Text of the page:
What are Recreational drugs?
Is Codeine a Recreational Drug? Recreational drugs are chemical substances, prescription medications, or substances sold on the streets that users abuse for pleasure. When someone is using drugs for recreational purposes they are not drugs that they personally need, but rather that they choose to abuse them. Alcohol, tobacco, and caffeine can be classed as recreational drugs. Recreational drugs are usually started to provide pleasure or improve life in some way. However, they can lead to addiction, to health and social problems and to crime. Most are illegal, so their use comes with all the consequences of breaking the law.
The ten most popular recreational drugs are a variety of substances that produce specific feelings and symptoms. They originate from different sources and are unique in their design, purpose, and abuse.
Ten Most Popular Recreational Drugs:
- Psychedelic Mushrooms
What is Codeine?
Codeine is an opioid pain medication. Opioids are known for being narcotics. Codeine is used to treat mild to moderately severe pain. Codeine and opioids have a high dependence rate. Even using as prescribed users can become dependent to it and an addiction can be formed. Misuse of a narcotic medication can also result in an overdose or death, especially in a child or a person using it who is not prescribed.
Is Codeine a Recreational Drug?
Any substance that is abused outside of a prescription or diagnosis from a doctor and is used for pleasure can be considered a recreational drug. Opioid pain medication is a high-risk substance for recreational use and abuse. Although any prescription medication that is abused isn’t meant for recreational use, that is what can unfortunately happen. Depending on how a substance is used or abused can determine if it is recreational or not. If a person is not prescribed by a doctor and using the substance, even if it’s for pain or being used as it is created for if it is not prescribed it is being used recreationally.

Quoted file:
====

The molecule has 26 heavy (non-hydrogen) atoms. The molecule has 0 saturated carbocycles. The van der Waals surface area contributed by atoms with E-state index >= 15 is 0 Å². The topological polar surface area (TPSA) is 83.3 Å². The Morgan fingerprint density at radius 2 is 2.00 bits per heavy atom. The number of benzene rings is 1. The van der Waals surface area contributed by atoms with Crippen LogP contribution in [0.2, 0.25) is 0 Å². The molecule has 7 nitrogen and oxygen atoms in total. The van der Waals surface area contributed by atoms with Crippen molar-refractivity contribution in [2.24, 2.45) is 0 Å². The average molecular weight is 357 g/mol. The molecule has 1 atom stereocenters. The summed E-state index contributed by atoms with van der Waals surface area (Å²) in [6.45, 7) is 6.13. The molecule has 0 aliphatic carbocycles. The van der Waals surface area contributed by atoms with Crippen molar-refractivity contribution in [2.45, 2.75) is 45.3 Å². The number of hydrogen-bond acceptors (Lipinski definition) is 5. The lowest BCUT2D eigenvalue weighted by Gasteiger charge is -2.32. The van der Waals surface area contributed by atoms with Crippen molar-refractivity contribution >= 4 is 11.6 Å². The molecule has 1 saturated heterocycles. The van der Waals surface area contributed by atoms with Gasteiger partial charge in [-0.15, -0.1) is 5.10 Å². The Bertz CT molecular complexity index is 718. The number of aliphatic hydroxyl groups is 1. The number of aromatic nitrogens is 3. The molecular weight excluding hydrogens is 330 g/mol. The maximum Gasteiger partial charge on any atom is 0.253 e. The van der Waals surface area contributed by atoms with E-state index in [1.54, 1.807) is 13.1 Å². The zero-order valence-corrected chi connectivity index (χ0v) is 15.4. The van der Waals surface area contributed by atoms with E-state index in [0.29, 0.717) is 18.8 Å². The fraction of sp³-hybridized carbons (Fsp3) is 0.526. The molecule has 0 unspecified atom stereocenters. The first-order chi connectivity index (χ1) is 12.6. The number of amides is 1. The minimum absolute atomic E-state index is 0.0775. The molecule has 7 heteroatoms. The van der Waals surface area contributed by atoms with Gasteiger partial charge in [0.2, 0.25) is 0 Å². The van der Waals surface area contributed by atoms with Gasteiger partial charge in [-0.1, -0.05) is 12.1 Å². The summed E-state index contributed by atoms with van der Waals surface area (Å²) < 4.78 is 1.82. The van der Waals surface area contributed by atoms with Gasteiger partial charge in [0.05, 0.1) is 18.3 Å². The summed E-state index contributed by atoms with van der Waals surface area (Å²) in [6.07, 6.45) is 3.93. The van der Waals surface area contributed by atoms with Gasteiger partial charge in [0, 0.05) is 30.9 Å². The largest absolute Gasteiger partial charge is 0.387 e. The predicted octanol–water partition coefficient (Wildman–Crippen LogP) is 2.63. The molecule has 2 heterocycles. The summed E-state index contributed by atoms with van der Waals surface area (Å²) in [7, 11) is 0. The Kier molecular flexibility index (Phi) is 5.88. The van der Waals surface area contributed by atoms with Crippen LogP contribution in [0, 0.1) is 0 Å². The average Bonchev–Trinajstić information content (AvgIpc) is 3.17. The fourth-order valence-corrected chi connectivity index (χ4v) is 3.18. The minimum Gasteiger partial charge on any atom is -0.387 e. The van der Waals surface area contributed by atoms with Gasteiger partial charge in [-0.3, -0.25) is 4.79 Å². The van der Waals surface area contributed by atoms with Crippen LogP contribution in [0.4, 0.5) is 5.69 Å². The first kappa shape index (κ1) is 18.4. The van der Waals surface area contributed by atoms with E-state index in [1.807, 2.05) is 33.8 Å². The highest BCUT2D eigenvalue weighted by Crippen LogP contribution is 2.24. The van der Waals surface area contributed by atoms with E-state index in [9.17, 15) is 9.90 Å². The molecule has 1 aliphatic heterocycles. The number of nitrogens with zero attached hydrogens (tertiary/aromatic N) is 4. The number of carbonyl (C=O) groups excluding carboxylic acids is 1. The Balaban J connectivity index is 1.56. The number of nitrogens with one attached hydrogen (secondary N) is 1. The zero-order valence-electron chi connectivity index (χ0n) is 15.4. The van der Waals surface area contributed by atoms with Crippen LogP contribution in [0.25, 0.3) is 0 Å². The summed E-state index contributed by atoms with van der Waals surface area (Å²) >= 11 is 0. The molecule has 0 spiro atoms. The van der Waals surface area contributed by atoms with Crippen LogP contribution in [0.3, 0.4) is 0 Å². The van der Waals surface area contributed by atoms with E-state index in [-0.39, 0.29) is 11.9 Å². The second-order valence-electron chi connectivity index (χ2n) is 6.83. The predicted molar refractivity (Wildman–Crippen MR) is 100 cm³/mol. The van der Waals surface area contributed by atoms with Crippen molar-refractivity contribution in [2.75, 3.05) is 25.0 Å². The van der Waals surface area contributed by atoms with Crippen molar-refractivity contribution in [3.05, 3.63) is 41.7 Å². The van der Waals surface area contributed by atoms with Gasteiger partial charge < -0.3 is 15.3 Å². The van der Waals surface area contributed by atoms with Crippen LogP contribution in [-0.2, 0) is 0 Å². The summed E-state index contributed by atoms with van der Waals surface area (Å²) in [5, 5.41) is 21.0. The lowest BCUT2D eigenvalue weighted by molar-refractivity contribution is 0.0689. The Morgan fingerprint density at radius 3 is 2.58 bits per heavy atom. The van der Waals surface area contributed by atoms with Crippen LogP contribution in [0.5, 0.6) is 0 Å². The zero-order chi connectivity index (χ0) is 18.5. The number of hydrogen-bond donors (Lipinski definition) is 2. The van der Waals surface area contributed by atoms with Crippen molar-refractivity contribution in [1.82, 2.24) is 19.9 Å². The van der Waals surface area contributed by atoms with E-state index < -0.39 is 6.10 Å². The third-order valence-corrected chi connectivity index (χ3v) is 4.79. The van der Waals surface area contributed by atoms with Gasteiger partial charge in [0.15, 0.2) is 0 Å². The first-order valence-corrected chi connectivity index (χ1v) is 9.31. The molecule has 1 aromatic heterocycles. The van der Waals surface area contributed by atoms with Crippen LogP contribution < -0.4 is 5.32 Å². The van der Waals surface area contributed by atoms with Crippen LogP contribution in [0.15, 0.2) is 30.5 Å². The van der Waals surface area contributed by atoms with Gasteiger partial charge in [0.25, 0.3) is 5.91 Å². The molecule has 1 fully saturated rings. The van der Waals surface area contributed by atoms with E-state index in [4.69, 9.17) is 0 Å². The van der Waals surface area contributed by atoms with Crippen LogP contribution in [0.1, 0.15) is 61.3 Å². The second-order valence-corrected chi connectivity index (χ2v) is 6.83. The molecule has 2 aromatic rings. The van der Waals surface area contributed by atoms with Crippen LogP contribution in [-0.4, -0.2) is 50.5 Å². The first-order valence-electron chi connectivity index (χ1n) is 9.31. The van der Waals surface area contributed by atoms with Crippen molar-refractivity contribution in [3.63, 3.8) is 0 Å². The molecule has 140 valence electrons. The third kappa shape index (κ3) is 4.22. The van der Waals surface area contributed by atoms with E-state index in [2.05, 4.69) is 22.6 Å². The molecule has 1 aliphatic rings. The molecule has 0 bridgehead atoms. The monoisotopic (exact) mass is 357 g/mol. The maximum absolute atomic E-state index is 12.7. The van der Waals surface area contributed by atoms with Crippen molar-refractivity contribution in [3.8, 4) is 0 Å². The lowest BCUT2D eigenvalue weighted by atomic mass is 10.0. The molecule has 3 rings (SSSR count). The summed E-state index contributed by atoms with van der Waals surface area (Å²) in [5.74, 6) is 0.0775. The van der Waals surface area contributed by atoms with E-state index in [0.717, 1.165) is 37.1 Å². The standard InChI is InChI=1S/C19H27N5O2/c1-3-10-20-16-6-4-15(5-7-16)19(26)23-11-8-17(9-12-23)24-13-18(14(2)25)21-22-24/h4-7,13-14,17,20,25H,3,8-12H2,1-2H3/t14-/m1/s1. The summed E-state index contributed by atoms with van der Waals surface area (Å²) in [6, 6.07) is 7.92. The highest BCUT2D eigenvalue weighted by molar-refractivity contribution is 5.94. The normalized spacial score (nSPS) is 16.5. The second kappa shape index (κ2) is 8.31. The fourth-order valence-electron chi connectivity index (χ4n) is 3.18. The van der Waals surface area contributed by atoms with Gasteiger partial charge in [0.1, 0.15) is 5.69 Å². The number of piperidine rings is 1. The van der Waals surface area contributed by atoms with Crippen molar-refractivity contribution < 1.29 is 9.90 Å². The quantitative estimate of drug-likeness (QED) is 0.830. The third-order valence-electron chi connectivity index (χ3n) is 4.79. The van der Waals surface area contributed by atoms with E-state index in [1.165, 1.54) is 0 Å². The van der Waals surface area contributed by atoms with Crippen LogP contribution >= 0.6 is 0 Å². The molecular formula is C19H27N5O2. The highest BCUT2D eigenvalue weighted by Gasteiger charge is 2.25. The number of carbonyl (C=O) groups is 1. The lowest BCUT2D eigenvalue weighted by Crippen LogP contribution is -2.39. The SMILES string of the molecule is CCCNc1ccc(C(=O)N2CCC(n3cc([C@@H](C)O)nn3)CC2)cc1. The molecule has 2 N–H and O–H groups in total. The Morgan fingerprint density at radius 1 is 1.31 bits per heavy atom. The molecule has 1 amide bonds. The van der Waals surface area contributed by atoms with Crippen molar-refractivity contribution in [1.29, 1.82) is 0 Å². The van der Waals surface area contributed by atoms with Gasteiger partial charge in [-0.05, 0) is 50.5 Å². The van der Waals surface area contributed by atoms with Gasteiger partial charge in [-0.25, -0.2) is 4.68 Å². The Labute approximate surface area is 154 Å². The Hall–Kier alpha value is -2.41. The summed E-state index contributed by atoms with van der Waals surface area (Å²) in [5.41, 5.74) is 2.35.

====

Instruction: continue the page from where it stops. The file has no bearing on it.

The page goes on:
Opioids like codeine and morphine are most commonly prescribed for mild to moderate pain relief, but can also be used to induce feelings of intense pleasure and relaxation, as you have may have experienced. Higher doses can lower heart rate and blood pressure, cause disorientation, convulsions, hallucinations, coma, and even death. It’s important to keep in mind that opioids like codeine have the potential to be highly addictive, pose certain short-term and long-term health effects, and may also be illegal if taken without a prescription.
Dangers and Effects of Codeine Abuse
The dangers involved in codeine’s recreational use are its high potential for addiction and the effects of abuse. Some users attempt to extract codeine from medications to get a more concentrated form of the drug, which is more likely to lead to a fatal overdose. Codeine can slow down and stop breathing at higher dosages.
In the short-term, codeine use may result in positive and negative effects, including:
- Pain relief
- Feelings of relaxation
- Mood changes
- Blurred and poor night vision
- Impaired coordination
- Difficulty urinating
Long term effects of codeine use can include:
- Difficulty concentrating and sleeping
- Severe constipation
- Addiction to codeine
Other more serious side effects could include tremors, seizures, low blood pressure/slow heartbeat, rash, hives and difficulty breathing. If you experience any of these, it would be best to contact your health care provider immediately. Another factor to consider when evaluating long-term risk is that long-term use of codeine with acetaminophen can cause kidney and liver damage. There are also possible interactions with antidepressants, cold medications, medications used to treat certain mental illnesses, sedatives, and others.
Because codeine can be habit-forming, use is not recommended in large doses, over long periods of time, or without speaking with a health care professional first. People who do become addicted to codeine could experience withdrawal symptoms when no longer using the substance. Some withdrawal symptoms include restlessness, irritability, sweating, chills, stomach cramps, muscle aches, and/or difficulty falling asleep or staying awake. Are you experiencing any of these symptoms when you are not using codeine? If so, it may be a sign that you are experiencing withdrawal symptoms. Though there are certainly risks associated with the regular use of codeine, even if only once a week, have you noticed any need to increase the amount of codeine needed to reach the desired effect? If that’s the case, it may be an indication of tolerance (needing more of a substance to produce the sought-after feelings, a development that leads to addiction for some).
If you or someone you love is using codeine for recreational use, please be aware of the dangers that can come along with it. It is okay to be curious and learn information about the abuse. Don’t not be afraid to call for more information and help today!